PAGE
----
To evaluate tournament performance, I used the familiar concept of wins versus expectation. A top seed is expected to win four games if things go according to seed, while a No. 7 seed is expected to win a single game and any wins are unexpected for teams seeded ninth or lower. This method is inexact, but good enough for the purposes of aggregating performance in a study like this.

Maui Invitational

Year    Team            Seed   W  WVE
2010    Connecticut       3    6    4
2009    Gonzaga           8    1    0
2008    North Carolina    1    6    2
2007    Duke              2    1   -2
2006    UCLA              2    4    1
2005    Connecticut       1    3   -1
2004    North Carolina    1    6    2
2003    Dayton           10    0    0
2002    Indiana           7    1    0
2001    Duke              1    2   -2

Average WVE: +0.4

It should come as no surprise that Maui annually draws the best field of competitors in the nation. More than half the time, the winner of the Invitational has drawn a top-two seed. Once we account for that, Maui winners aren't really much more successful in the NCAA tournament than teams of similar seeds. The positive wins versus expectation total comes largely from the fact that champions always score at least +2. Oddly, the least successful Maui champion in March has been Duke, which got knocked out early in both 2001 and 2007, a bad omen should the Blue Devils win tonight.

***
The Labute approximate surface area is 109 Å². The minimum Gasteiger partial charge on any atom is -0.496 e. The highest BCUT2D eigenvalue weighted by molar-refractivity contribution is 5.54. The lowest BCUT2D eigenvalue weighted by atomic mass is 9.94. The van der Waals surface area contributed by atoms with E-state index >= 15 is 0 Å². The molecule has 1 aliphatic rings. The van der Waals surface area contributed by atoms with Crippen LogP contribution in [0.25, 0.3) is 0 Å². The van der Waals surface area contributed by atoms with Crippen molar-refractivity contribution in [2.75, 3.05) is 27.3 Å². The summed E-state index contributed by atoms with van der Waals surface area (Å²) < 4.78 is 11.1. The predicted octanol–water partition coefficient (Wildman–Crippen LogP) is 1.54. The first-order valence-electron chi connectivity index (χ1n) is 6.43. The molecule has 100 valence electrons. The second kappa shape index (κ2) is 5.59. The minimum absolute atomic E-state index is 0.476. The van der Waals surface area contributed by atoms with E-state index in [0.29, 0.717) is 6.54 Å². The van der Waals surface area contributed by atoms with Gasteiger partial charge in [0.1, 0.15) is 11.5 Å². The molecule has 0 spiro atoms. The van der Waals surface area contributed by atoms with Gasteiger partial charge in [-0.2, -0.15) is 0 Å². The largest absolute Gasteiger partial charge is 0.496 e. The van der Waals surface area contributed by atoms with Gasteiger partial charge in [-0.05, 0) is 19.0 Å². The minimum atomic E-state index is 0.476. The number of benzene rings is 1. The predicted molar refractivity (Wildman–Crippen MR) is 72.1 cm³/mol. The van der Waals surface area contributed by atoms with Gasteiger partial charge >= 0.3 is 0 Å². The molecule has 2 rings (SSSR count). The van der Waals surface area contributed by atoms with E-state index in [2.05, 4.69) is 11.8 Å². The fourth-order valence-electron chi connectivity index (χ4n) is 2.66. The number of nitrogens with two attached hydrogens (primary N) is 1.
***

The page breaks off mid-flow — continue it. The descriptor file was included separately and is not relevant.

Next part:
NIT Season Tip-Off

Year    Team            Seed   W  WVE
2010    Tennessee         9    0    0
2009    Duke              1    6    2
2008    Oklahoma          2    3    0
2007    Texas A&M         9    1    1
2006    Butler            5    2    1
2005    Duke              1    2   -2
2004    Wake Forest       2    1   -2
2003    Georgia Tech      3    5    3
2002    North Carolina    N/A        
2001    Syracuse          N/A        

Average WVE: +0.4